Liberal hypocrisy

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Liberal hypocrisy

On June 23, 2017, Kim Jung-sook, the first lady, invited the ruling Democratic Party (DP)’s female politicians for a luncheon at the Blue House. At the time, some ruling party female lawmakers and Minister of Gender Equality designee Chung Hyun-back had called for the resignation of Blue House staffer Tak Hyeon-min, as his writings in the past implied undesirable sexual misconduct.

However, 14 ruling party lawmakers, including Kim Sang-hee and Park Kyung-mee, did not address Tak’s behavior at the luncheon. I heard that some brought up the issue, but Kim Jung-sook refrained from answering directly. As the Blue House made it clear that the appointments were the president’s exclusive authority, the DP’s “female warriors” could not properly raise the issue.

Aside from Tak, there are other people who withdrew after President Moon Jae-in’s appointments. Kim Ki-jung withdrew 11 days after the nomination to the deputy director of the Office of National Security after a women’s group protested his inappropriate behavior when he was a professor. Minister of Justice nominee Ahn Kyung-hwan also withdrew due to his suspicious marriage record and inappropriate comments like, “Women should be present when having drinks.” When Moon visited New York in September 2017, a civil servant was sexually inappropriate toward a female intern, and security service staffers were reprimanded for condoning the situation, harming the reputation of the “progressive, feminist president.”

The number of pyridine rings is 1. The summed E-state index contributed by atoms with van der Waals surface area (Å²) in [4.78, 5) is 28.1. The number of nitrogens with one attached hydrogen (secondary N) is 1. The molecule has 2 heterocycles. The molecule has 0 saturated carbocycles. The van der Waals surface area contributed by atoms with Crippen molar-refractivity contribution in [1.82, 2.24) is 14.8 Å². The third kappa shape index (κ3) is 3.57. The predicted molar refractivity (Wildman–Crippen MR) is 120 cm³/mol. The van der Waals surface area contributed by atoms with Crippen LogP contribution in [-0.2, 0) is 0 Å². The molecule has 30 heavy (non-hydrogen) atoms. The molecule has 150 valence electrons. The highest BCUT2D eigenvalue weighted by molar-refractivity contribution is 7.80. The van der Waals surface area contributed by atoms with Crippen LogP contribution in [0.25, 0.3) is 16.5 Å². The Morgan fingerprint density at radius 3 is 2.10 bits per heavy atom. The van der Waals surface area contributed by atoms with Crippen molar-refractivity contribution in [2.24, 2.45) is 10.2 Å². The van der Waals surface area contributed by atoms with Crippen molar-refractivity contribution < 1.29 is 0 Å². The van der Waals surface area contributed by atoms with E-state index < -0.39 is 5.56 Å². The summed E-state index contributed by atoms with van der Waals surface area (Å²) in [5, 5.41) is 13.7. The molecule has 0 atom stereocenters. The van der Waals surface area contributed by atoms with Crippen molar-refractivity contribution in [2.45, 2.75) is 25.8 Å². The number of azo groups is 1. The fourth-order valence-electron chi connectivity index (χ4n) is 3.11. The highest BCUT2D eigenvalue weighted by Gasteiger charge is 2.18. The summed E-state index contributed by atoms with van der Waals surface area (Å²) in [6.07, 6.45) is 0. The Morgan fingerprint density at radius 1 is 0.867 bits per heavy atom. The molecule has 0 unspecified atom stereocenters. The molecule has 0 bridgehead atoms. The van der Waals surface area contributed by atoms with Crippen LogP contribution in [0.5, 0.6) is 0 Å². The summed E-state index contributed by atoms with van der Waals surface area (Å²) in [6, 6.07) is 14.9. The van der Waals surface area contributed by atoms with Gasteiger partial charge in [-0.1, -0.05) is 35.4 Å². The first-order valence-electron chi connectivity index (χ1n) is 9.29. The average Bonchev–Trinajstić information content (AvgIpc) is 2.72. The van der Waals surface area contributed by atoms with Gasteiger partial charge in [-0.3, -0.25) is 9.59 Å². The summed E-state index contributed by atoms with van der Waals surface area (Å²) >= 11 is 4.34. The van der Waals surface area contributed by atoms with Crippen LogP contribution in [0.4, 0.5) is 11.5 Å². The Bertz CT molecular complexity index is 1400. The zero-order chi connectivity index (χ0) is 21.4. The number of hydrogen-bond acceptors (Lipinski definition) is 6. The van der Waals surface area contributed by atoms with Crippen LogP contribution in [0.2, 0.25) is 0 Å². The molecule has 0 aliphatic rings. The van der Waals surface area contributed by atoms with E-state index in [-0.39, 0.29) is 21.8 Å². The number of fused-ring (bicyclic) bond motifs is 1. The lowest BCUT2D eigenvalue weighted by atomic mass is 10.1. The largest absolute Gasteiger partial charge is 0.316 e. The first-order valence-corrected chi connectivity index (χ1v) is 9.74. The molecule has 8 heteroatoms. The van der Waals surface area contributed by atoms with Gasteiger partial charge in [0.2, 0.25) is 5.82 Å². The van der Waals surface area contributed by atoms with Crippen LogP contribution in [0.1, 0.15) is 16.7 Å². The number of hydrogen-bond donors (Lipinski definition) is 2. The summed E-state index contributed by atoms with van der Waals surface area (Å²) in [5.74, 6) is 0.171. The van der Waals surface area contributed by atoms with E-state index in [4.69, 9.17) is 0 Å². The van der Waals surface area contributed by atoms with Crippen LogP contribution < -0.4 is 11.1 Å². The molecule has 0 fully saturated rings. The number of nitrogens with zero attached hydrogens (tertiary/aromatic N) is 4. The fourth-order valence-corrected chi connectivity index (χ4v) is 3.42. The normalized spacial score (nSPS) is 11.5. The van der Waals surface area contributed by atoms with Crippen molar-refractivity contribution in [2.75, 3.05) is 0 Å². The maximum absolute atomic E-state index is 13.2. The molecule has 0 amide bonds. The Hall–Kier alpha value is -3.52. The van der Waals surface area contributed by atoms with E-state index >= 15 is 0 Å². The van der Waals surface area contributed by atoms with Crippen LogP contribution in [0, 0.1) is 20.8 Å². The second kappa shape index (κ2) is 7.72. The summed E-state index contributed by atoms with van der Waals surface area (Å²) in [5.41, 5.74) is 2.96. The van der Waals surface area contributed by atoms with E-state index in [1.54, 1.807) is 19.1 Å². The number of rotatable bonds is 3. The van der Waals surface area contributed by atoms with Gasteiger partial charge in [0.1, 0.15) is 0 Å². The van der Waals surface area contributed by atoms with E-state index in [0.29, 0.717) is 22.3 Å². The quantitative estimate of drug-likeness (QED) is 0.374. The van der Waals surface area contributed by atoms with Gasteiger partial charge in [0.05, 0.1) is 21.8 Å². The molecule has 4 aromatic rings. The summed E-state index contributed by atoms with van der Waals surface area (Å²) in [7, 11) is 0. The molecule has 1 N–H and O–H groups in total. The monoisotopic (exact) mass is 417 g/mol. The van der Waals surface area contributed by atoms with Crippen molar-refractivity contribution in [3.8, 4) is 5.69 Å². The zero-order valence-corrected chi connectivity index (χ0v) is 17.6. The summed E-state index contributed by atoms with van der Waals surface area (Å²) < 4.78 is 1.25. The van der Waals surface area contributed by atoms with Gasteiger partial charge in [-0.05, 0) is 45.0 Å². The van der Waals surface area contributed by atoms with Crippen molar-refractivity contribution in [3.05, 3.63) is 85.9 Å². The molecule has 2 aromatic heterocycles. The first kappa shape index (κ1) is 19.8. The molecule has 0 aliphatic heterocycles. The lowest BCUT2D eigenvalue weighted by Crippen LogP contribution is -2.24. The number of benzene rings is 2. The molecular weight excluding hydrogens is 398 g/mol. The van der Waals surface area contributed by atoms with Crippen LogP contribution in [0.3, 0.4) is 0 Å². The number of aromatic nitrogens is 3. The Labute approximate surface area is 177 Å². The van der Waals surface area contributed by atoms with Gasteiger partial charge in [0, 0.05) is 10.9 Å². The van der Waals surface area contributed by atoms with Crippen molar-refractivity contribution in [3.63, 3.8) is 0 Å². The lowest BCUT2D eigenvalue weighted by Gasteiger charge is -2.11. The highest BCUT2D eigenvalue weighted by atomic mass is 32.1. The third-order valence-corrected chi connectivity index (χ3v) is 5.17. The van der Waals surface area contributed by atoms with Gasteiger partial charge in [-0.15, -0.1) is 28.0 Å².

The DP’s response was also disappointing. When 67-year-old playwright and theatrical director Lee Yoon-taek’s sexual scandal emerged on Feb. 14, the ruling party remained silent for a while and issued a statement six days later. Lee, a leading figure in progressive theater, is a high school classmate of Moon. He was listed as the No. 1 figure on the Park Geun-hye administration’s blacklist for giving a speech supporting Moon Jae-in for the 2012 presidential election and for calling Moon “a man of high morality and beautiful mind.”

For last year’s presidential election, Moon reportedly called Lee and said he would not be persecuted anymore. Lee allegedly said that Moon should focus on the campaign without worrying about him.

If the Democratic Party was reluctant to condemn Lee because of their friendship or partisanship, it deserves to be criticized for hypocrisy as the ruling party has always advocated women’s rights.

As an aide to lawmaker Shim Ki-joon, head of the DP’s Gangwon Province Chapter, was investigated by the police for an allegation of sexual harassment in Pyeongchang, the DP said he was in Pyeongchang on his personal business. In May 2017, when a sexual harassment case by a party official of the Busan chapter of the DP was hushed for nine months, the minor opposition Justice Party issued a statement denouncing the incident. When prosecutor Seo Ji-hyeon exposed her sexual harassment, the DP was quick to issue a statement condemning the offender and criticized conservative figures who attempted to cover up the widespread sexual misconduct in the prosecution.

The DP and progressive faction denounces the former Saenuri Party for the conservative party’s sexual misconduct and misogyny. But the latest incidents show that some ruling party and liberal figures also may have the wrong views on women and sexual awareness. Some liberals believe that liberalism is justice and that the ends justify the means. Such self-justification as seen in their descriptions of sexual misconduct as a “usual practice” led to hypocrisy.

The Korean Me Too movement should not just be rhetoric. The ruling Democratic Party should take action to eradicate widespread sexual misconduct. It must investigate the party, government and cultural circles thoroughly and punish offenders. Only then can they part with the outdated practice of advocating progressivism while condoning sexual misconduct.

JoongAng Ilbo, Feb. 22, Page 34

*The author is an editorial writer of the JoongAng Ilbo.

Kang Chan-ho
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